Many motorists are unaware they are passing through a treasured memorial on the A3 in Hampshire.
Some 418 majestic maples – Canada’s national tree – represent the lives of servicemen who died in the First or Second World Wars.
The men, who had been at a local Canadian training base, died at Bramshott. They are buried in Bramshott Churchyard, St Joseph’s in Grayshott and at Brookwood Military Cemetery, Surrey.
Mark Chambers, 29, took the breathtaking photograph last Sunday.
The marketing manager from Hampshire said: “I have been visiting and photographing the area, very near to where I live, for the last three or four years now and I have gradually learnt more about the significance of the trees.”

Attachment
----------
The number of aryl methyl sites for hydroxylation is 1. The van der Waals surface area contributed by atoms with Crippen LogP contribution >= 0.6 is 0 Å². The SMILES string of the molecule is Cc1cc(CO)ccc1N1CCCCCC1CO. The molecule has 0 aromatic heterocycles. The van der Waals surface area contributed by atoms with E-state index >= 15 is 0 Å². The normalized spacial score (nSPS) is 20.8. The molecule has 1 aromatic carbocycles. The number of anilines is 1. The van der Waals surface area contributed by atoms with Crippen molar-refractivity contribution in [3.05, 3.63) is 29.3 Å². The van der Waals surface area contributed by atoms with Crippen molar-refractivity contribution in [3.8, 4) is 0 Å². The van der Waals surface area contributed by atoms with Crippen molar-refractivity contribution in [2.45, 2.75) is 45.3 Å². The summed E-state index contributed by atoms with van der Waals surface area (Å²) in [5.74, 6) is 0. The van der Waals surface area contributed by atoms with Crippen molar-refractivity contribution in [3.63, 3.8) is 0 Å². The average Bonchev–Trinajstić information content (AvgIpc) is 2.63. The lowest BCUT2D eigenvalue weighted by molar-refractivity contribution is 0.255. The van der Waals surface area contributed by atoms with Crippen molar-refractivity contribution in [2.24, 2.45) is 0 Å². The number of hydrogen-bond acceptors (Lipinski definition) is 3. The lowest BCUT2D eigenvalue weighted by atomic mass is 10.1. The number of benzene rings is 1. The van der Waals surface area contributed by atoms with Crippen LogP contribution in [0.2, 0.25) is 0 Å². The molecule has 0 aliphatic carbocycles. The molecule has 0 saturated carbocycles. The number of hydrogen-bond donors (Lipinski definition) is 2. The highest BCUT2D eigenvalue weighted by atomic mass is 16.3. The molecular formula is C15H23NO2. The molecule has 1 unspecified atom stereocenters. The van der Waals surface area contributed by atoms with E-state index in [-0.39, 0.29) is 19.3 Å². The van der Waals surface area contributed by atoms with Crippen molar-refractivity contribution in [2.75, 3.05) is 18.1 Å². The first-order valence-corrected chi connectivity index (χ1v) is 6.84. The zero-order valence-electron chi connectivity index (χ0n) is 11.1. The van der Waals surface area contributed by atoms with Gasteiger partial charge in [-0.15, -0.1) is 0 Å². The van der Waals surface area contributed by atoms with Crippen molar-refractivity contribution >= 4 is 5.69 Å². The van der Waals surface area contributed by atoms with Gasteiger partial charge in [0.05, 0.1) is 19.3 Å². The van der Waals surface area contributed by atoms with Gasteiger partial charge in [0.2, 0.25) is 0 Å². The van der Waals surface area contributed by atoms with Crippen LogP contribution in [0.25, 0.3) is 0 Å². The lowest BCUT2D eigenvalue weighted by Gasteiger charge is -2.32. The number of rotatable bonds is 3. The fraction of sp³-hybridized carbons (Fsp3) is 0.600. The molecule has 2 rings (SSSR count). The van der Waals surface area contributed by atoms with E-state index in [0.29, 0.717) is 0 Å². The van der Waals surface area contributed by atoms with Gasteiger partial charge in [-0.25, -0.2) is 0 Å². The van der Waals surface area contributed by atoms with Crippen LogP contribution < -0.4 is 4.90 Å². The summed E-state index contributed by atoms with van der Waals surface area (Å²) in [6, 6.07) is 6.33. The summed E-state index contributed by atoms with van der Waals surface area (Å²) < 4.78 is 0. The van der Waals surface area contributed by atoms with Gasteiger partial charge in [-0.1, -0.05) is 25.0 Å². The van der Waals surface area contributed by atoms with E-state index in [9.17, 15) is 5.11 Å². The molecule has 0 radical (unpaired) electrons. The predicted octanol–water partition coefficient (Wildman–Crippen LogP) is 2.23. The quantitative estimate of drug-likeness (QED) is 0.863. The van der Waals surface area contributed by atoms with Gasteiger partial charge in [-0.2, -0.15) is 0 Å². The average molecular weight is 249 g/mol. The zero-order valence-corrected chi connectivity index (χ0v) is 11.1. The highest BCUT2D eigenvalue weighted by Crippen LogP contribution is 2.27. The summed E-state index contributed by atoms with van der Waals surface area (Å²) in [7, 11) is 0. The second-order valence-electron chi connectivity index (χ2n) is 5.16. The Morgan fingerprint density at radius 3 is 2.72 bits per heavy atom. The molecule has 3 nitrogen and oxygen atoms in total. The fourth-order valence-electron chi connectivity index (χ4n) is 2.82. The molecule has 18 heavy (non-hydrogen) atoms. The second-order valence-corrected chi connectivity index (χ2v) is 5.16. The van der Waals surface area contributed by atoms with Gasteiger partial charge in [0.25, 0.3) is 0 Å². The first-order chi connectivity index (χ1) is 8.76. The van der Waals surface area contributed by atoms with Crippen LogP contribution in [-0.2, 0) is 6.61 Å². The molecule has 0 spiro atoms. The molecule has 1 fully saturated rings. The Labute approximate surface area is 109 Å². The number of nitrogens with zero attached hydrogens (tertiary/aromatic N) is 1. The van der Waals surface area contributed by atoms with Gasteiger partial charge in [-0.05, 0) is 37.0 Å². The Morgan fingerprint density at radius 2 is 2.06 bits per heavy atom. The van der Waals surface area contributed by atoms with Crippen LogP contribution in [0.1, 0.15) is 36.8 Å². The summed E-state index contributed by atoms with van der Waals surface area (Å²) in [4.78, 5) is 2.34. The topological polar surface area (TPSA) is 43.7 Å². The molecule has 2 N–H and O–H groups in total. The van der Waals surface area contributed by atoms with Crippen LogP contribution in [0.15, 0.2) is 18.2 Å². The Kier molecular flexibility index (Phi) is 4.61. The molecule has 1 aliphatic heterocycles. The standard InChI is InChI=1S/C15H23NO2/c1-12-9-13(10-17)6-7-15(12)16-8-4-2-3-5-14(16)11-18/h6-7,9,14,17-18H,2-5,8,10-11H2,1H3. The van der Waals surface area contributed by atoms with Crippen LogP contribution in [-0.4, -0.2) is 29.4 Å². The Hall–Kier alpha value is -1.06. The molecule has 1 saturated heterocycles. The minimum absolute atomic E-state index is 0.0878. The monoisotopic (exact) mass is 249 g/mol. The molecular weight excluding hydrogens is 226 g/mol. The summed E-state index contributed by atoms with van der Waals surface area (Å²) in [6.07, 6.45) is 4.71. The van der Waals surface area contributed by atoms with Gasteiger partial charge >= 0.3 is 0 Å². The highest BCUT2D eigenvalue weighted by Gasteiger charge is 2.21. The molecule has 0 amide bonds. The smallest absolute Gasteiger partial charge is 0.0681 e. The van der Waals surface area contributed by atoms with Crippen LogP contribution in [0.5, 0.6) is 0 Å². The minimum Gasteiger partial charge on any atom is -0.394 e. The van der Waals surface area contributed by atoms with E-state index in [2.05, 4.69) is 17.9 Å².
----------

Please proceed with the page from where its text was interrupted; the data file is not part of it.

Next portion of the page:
The original memorial on the A3 was installed after the Second World War and consisted of sycamores, but these were later deemed a hazard to road users.
Brought over from Canada, the group of maples is intended “as a continued memorial to those who gave their lives in defence of freedom”, a plaque reads.
The most recent maple planting was carried out in 1995 – and, in 2008, a pedestrian underpass opened, allowing people to cross the motorway to pay their respects while marvelling at the trees.
Mark added that he bought his own camera in early 2021 during lockdown as a “creative outlet during those isolated times”.
Elsewhere, a flourish of rust and gold-tinged leaves created a gorgeous display on The Coniston Hotel’s estate in North Yorkshire.
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